29xthefun's Album Reviews
Jarboe has for years went out on her own making albums and selling via her own website. This album is a strange one as it is a kind of "best of" album from two albums. But it is also a covers album but of her own work. I say strange it is not really as many bands and artists re record music all the time. This is more of a performance than a document of a time. Each song has been reworked and you can really feel how personal they may well be. Her voice is very bleak and haunting here but as always utterly inviting to the ear. Some highlights are reworking of songs from Swans and the Great Annihilator album from 1995. "Celebrity Lifestyle" sounds so different here, the original recording was hardly the most upbeat song but there is a far darker tone hear. Very few instruments are used as Jarboe uses her voice to maximum effect. Same as "I Am The Sun" is vastly changed but as I say it is more of a performance almost much like a soundtrack interlude for a film. Swans and World of Skin did use a studio to help make the sound of the album here Jarboe is back to basics and with lot little she has makes it work so well. "Miracle of Love" from White Light From the Mouth of Infinity was a great track and she has really changed it so much so I can barley recognize the track. As with much of this LP I had to check the track listing to make sure I was right in what I was hearing. Much of the music is a kind of alt folk style, all very much home recorded in a way as the music was put out on CDR via her website. But the album does sound good and for fans of Swans or even noise rock style music will love this. It is easy to throw this away as a covers album but the new Jarboe atmospheric vocal pieces are totally unique to this album and worth the price alone. Available on LP only via Norman Records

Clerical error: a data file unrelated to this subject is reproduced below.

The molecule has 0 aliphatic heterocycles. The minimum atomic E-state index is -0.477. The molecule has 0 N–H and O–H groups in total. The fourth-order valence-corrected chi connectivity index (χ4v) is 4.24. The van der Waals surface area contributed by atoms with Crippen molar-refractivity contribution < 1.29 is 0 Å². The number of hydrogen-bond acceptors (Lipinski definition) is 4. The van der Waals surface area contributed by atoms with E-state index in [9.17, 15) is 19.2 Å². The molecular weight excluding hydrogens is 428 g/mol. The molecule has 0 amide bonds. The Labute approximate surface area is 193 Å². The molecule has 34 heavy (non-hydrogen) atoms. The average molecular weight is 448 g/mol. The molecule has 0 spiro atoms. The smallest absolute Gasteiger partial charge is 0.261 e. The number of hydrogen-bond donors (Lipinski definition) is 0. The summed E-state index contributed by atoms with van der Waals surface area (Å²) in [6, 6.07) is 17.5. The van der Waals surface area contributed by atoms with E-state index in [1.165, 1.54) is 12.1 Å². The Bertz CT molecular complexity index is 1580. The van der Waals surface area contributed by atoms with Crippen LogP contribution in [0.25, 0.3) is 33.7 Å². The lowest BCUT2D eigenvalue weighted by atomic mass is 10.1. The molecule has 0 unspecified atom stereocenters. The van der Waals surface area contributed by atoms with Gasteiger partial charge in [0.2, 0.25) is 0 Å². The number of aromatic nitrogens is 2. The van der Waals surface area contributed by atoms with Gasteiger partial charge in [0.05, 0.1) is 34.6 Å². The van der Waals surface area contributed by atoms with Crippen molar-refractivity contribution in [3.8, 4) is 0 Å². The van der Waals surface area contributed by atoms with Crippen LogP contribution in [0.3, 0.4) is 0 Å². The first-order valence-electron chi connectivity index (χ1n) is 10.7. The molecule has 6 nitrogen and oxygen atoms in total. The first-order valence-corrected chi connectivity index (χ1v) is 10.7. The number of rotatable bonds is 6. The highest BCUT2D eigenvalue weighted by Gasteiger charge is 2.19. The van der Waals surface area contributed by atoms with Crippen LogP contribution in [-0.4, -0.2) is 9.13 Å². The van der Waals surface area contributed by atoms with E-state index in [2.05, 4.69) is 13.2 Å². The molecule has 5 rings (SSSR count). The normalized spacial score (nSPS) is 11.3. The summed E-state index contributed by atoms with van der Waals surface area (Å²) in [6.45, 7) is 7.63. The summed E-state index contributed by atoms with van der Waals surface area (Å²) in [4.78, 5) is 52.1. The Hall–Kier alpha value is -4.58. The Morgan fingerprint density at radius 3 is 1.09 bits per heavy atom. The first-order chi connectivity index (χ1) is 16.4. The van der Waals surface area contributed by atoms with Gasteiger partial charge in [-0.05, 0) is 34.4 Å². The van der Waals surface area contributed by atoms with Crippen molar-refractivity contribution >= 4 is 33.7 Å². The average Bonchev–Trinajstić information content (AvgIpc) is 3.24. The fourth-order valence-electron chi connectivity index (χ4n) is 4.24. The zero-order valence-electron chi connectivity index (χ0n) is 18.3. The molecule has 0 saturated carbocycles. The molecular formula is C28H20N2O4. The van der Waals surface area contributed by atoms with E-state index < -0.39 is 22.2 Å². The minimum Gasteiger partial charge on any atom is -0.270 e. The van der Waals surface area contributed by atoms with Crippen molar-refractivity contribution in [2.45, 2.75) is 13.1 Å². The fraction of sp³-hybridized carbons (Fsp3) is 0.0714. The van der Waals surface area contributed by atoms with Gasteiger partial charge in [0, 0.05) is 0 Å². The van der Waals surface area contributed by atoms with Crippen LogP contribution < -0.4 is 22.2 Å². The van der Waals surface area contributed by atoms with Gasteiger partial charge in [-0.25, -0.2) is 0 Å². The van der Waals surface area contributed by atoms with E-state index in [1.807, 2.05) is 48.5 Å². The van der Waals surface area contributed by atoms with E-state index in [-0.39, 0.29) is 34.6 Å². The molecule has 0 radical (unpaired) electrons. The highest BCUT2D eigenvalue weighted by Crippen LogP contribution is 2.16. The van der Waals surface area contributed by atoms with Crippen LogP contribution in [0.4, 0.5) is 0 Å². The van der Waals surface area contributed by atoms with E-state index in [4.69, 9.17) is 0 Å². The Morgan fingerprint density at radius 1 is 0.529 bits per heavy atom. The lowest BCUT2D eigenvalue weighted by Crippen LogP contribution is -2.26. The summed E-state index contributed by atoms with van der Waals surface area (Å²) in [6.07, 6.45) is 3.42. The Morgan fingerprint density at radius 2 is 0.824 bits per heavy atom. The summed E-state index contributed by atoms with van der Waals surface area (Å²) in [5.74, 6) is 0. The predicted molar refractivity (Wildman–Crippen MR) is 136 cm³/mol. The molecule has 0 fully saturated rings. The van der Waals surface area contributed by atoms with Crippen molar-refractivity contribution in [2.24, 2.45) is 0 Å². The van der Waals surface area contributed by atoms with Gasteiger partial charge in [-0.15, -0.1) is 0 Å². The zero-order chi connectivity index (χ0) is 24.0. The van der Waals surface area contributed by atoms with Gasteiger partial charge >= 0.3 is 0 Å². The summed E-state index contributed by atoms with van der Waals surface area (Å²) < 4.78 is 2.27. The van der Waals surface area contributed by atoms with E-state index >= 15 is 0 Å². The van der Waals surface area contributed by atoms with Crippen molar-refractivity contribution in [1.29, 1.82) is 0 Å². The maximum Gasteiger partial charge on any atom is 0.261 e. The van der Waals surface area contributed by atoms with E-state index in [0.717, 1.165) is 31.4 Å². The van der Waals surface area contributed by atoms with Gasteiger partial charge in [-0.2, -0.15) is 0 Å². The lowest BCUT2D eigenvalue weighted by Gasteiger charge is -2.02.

Anhedoniac by Jarboe

Number One of Three by The Body Lovers

The Burning World by Swans

Cop / Young God / Greed / Holy Money by Swans

Forever Burned by Swans

Love of Life (album & single) by Swans

Love Will Tear Us Apart by Swans

A Mystery of Faith by Jarboe

Omniscience by Swans

Die Tür ist Zu by Swans


A Quietus Interview Supersonic 2012: A Radical Spirit - Jarboe Interviewed
Ned Raggett , October 9th, 2012

Interview with the Living Jarboe

Birmingham Supersonic Festival 2012


Document compiled by Pieter Uys. Review of Indemnity 2 by Pieter Uys © 2014